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In photos: A look at a modern plein-air painting tradition Add to ...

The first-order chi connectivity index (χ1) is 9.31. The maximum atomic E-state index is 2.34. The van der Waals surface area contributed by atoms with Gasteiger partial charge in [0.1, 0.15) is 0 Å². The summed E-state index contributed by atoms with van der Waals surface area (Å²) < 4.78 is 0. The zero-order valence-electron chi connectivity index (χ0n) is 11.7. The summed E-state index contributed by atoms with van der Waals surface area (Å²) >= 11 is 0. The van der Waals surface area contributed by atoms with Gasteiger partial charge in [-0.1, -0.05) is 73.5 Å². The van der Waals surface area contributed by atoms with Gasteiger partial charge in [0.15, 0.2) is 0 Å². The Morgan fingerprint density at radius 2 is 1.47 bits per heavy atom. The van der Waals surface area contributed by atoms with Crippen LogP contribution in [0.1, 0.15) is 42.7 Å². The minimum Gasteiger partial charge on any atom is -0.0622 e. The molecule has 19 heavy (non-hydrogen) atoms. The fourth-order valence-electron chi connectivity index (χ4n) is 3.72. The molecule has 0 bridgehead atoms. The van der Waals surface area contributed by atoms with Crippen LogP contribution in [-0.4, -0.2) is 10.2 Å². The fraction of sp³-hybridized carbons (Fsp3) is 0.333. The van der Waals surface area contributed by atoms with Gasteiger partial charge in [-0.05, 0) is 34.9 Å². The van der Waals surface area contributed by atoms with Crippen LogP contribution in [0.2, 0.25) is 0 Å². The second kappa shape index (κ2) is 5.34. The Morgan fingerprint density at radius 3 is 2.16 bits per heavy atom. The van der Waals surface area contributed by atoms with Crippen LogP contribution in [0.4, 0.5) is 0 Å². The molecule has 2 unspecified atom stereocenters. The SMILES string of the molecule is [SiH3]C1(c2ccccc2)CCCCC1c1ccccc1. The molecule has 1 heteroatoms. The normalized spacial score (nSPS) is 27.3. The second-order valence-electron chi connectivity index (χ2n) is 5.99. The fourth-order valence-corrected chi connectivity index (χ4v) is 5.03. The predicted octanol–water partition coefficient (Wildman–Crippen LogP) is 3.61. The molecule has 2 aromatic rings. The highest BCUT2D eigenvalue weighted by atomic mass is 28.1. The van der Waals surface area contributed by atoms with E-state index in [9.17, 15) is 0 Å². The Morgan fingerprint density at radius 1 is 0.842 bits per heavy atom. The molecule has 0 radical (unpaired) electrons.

Plein-air painting – going outdoors with easel, paint tubes, palette and brushes to capture the fleeting effects of light on land, water, clouds – was a staple of landscape art in the 19th and early 20th centu ries. Think Tom Thomson in Algonquin Park, Claude Monet at Giverny and on the banks of the Thames, Renoir at his farm near the Mediterranean coast. But is there a contemporary plein-air tradition or at least practice? Kitty Scott thinks there is. Currently curator of modern and contemporary art at the Art Gallery of Ontario, she’s mounted three exhibitions on the phenomenon in the last five years, the newest iteration, called Pleinarism, up now at Walter Phillips Gallery at the Banff Centre and running though mid-September. As with the previous incarnations (in Iceland in 2008, Quebec in 2012), Scott has brought together works in various media by international artists or teams of artists not usually associated with en plein air. There’s also a display of research materials from a plein-air drawing residency held at the centre last summer plus a trio of mountain watercolours from the 1930s by the gallery’s namesake, purportedly the first time Phillips (1884-1963) has been so recognized since the gallery opened in 1976. While some of the work is observational, there’s also – unsurprisingly in this day and age – a conceptual cast to a few of the entries. Watercolor, for instance, a short video from 2010 by Belgian-born Francis Alys, depicts the artist taking a bucket of water from the Red Sea at Aqaba, Jordan, then dumping the contents into the Black Sea at Trabzon, Turkey.

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